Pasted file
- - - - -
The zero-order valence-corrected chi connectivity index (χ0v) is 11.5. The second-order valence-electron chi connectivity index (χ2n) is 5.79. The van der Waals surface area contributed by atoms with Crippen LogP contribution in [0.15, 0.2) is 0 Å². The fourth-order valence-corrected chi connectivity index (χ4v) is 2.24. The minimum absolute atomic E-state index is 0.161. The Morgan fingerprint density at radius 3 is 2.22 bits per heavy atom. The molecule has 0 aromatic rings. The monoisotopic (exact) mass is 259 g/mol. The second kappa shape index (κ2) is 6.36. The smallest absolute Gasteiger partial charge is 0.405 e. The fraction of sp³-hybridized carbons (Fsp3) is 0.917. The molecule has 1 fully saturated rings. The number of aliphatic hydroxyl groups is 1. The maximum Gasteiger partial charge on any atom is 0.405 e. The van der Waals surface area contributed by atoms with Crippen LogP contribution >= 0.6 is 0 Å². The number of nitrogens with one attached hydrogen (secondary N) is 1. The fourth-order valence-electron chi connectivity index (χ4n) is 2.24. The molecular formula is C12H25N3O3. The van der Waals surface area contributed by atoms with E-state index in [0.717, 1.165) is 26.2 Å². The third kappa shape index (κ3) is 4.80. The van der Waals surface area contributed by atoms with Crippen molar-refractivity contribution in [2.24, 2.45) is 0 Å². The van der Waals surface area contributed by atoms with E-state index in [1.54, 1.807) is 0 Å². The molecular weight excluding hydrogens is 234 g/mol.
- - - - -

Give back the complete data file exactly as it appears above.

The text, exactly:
The zero-order valence-corrected chi connectivity index (χ0v) is 11.5. The second-order valence-electron chi connectivity index (χ2n) is 5.79. The van der Waals surface area contributed by atoms with Crippen LogP contribution in [0.15, 0.2) is 0 Å². The fourth-order valence-corrected chi connectivity index (χ4v) is 2.24. The minimum absolute atomic E-state index is 0.161. The Morgan fingerprint density at radius 3 is 2.22 bits per heavy atom. The molecule has 0 aromatic rings. The monoisotopic (exact) mass is 259 g/mol. The second kappa shape index (κ2) is 6.36. The smallest absolute Gasteiger partial charge is 0.405 e. The fraction of sp³-hybridized carbons (Fsp3) is 0.917. The molecule has 1 fully saturated rings. The number of aliphatic hydroxyl groups is 1. The maximum Gasteiger partial charge on any atom is 0.405 e. The van der Waals surface area contributed by atoms with Crippen LogP contribution >= 0.6 is 0 Å². The number of nitrogens with one attached hydrogen (secondary N) is 1. The fourth-order valence-electron chi connectivity index (χ4n) is 2.24. The molecular formula is C12H25N3O3. The van der Waals surface area contributed by atoms with E-state index in [0.717, 1.165) is 26.2 Å². The third kappa shape index (κ3) is 4.80. The van der Waals surface area contributed by atoms with Crippen molar-refractivity contribution in [2.24, 2.45) is 0 Å². The van der Waals surface area contributed by atoms with E-state index in [1.54, 1.807) is 0 Å². The molecular weight excluding hydrogens is 234 g/mol.